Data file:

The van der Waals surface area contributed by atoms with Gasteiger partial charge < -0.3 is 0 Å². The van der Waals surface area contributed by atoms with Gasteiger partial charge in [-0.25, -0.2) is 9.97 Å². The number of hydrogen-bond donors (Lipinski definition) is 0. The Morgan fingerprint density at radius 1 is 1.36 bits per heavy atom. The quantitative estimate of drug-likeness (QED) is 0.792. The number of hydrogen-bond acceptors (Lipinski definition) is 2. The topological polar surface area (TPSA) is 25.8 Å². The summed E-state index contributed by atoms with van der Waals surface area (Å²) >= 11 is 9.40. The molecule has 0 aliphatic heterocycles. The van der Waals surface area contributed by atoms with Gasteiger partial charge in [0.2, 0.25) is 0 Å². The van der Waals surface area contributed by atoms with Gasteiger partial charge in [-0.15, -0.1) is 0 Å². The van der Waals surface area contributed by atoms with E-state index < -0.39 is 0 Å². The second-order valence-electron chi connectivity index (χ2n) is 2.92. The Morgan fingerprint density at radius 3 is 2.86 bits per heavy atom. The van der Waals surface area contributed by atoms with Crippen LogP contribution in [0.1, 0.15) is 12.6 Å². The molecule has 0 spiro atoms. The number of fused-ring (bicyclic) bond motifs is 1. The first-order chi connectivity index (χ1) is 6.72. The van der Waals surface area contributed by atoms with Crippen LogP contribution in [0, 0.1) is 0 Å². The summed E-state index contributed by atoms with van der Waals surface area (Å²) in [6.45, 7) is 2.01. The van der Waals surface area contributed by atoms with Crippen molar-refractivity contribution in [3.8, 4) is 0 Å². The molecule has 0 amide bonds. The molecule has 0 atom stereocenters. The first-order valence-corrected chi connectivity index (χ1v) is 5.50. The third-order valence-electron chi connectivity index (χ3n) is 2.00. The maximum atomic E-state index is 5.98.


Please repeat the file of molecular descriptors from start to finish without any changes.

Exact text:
The van der Waals surface area contributed by atoms with Gasteiger partial charge < -0.3 is 0 Å². The van der Waals surface area contributed by atoms with Gasteiger partial charge in [-0.25, -0.2) is 9.97 Å². The number of hydrogen-bond donors (Lipinski definition) is 0. The Morgan fingerprint density at radius 1 is 1.36 bits per heavy atom. The quantitative estimate of drug-likeness (QED) is 0.792. The number of hydrogen-bond acceptors (Lipinski definition) is 2. The topological polar surface area (TPSA) is 25.8 Å². The summed E-state index contributed by atoms with van der Waals surface area (Å²) >= 11 is 9.40. The molecule has 0 aliphatic heterocycles. The van der Waals surface area contributed by atoms with Gasteiger partial charge in [0.2, 0.25) is 0 Å². The van der Waals surface area contributed by atoms with Gasteiger partial charge in [-0.15, -0.1) is 0 Å². The van der Waals surface area contributed by atoms with E-state index < -0.39 is 0 Å². The second-order valence-electron chi connectivity index (χ2n) is 2.92. The Morgan fingerprint density at radius 3 is 2.86 bits per heavy atom. The van der Waals surface area contributed by atoms with Crippen LogP contribution in [0.1, 0.15) is 12.6 Å². The molecule has 0 spiro atoms. The number of fused-ring (bicyclic) bond motifs is 1. The first-order chi connectivity index (χ1) is 6.72. The van der Waals surface area contributed by atoms with Crippen LogP contribution in [0, 0.1) is 0 Å². The summed E-state index contributed by atoms with van der Waals surface area (Å²) in [6.45, 7) is 2.01. The van der Waals surface area contributed by atoms with Crippen molar-refractivity contribution in [3.8, 4) is 0 Å². The molecule has 0 amide bonds. The molecule has 0 atom stereocenters. The first-order valence-corrected chi connectivity index (χ1v) is 5.50. The third-order valence-electron chi connectivity index (χ3n) is 2.00. The maximum atomic E-state index is 5.98.